US President Joe Biden is winding up his visit to Asia on Tuesday by holding talks with a quartet of Indo-Pacific leaders that includes Australia’s new prime minister and India’s Narendra Modi, with whom differences persist over how to respond to Russia’s invasion of Ukraine.
Biden will meet separately with the newly-sworn in Anthony Albanese of Australia and with Modi after a four-way gathering of the security group known as the Quad. The partnership, which includes the U.S., Australia, India and Japan, has become increasingly relevant as Biden has moved to adjust U.S. foreign policy to put greater focus on the region and to counter China’s rise as an economic and security power.
Looming over the Quad leaders’ talks will be Biden’s blunt statement on Monday that the U.S. would intervene militarily if China were to invade Taiwan, saying the burden to protect Taiwan is “even stronger’ after Russia’s invasion of Ukraine. The White House insists that Biden’s unusually forceful comments about Taiwan did not amount to a shift in U.S. policy toward the self-ruled island that China claims as its own.
Going into the Quad meeting, White House officials said the situation in Ukraine would be on the agenda. Biden on Monday was effusive over Japan’s efforts to levy sanctions on Russia, and send humanitarian aid to to Kyiv.
But the White House has been disappointed with India’s response to the invasion.
Biden has asked Modi not to accelerate the buying of Russian oil as the U.S. and other allies look to squeeze Moscow’s energy income. The Indian prime minister made no public commitment to cut off from Russian oil, and Biden has publicly referred to India as “somewhat shaky” in its response to the invasion.
Unlike other Quad countries and nearly every other U.S. ally, India has not imposed sanctions or even condemned Russia, its biggest supplier of military hardware. Facing Western pressure, India has condemned civilian deaths in Ukraine and called for an immediate cessation of hostilities. Yet it also has compounded fallout from a war that has caused a global food shortage by banning wheat exports at a time when starvation is a growing risk in parts of the world.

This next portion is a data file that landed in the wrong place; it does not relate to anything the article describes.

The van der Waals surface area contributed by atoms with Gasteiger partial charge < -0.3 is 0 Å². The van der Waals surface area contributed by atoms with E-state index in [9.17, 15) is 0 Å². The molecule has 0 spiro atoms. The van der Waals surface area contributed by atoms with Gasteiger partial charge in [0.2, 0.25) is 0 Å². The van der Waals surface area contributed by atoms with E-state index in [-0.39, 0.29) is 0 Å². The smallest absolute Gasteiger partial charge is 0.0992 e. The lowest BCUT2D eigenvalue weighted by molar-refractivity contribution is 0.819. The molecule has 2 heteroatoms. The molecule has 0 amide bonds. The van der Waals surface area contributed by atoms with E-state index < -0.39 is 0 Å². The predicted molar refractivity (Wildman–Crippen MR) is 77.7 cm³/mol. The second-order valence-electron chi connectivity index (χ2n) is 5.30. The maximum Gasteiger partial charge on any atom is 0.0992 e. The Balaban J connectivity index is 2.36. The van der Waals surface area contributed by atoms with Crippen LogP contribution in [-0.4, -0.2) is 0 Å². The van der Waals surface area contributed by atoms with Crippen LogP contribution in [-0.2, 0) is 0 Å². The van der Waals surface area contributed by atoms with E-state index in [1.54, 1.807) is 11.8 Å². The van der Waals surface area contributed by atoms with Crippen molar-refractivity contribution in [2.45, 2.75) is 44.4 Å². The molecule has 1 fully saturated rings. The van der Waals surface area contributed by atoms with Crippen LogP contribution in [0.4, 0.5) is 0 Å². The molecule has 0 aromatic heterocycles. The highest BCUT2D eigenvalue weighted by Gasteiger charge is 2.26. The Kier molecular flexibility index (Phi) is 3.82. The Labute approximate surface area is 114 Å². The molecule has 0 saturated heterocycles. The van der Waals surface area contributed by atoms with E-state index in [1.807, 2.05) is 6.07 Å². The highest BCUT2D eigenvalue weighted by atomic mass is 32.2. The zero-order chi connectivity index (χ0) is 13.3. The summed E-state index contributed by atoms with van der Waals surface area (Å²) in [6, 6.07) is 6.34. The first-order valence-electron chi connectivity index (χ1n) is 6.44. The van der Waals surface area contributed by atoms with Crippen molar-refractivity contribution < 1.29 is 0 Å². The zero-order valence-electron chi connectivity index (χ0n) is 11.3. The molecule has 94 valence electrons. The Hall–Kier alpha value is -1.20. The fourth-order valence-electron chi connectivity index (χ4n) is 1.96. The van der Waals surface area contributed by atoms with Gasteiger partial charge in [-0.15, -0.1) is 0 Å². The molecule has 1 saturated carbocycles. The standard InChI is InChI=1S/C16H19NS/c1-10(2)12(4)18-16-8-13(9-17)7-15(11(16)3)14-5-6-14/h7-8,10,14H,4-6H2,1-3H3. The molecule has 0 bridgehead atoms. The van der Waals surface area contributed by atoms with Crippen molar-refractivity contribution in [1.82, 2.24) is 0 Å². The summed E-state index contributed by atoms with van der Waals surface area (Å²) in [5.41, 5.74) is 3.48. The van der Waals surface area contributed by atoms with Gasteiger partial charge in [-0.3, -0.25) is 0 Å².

Biden and Modi spoke about the Russia invasion during a virtual Quad leaders’ meeting in March, and last month they had a short video conversation when Secretary of State Antony Blinken and Defense Secretary Lloyd Austin met with their Indian counterparts in Washington.
“So it won’t be a new conversation,” White House national security adviser Jake Sullivan said. “It will be a continuation of the conversation they’ve already had about how we see the picture in Ukraine and the impacts of Russia’s brutal invasion of Ukraine on a wider set of concerns in the world.”
While Biden and Modi may avoid public confrontation over how to respond to Russia’s aggression, the issue remains a major one as the U.S. and allies are looking to tighten the pressure on Putin., said Michael Green, senior vice president for Asia at the Center for Strategic and International Studies in Washington.
“It appears pretty clear the Biden administration is not looking for trouble with India and that most of these difficult conversations will be in private,” said Green, who was a senior National Security Council aide during the George W. Bush administration.
Some modest initiatives were expected to be announced by the Quad leaders, including a new effort to provide pediatric COVID-19 vaccines to countries most in need and a program to help nations improve security and environmental awareness of their territorial waters, according to a senior administration official who previewed the coming announcements on the condition of anonymity.
The Quad last year pledged to donate 1.2 billion vaccine doses globally. So far, the group has provided about 257 million doses, the official said.
Biden will also meet with Albanese, who was sworn in Monday and immediately flew to Tokyo for the summit. The leaders spoke by phone after the center-left Labor Party leader defeated Prime Minister Scott Morrison, ending a nine-year run of conservative rule in Australia.
When Biden was asked Monday about whether the U.S. would take military action should Beijing invade Taiwan, he said, “That’s the commitment we made.” He added that the idea of China taking Taiwan by force “is just not appropriate,” likening it to Russia’s invasion of Ukraine.
Biden prefaced his answer by saying that U.S. policy “has not changed at all.”
Still, the U.S. traditionally has avoided making such an explicit security guarantee to Taiwan, with which it no longer has a mutual defense treaty. It instead maintains a policy of “strategic ambiguity” about how far it would be willing to go.
The 1979 Taiwan Relations Act, which has governed U.S. relations with the island, does not require the U.S. to step in militarily if China invades, but makes it American policy to ensure Taiwan has the resources to defend itself and to prevent any unilateral change of status by Beijing.
Japanese officials also sought to play down Biden’s comments on Taiwan. Japan’s Deputy Chief Cabinet Secretary Seiji Kihara told reporters that “Japan and the United States have not made any policy shift on Taiwan.”
The issue is of no small concern to Japan. Some 55,000 U.S. troops are based in Japan, with the bulk in Okinawa, just 100 kilometers (60 miles) west of the westernmost part of Taiwan.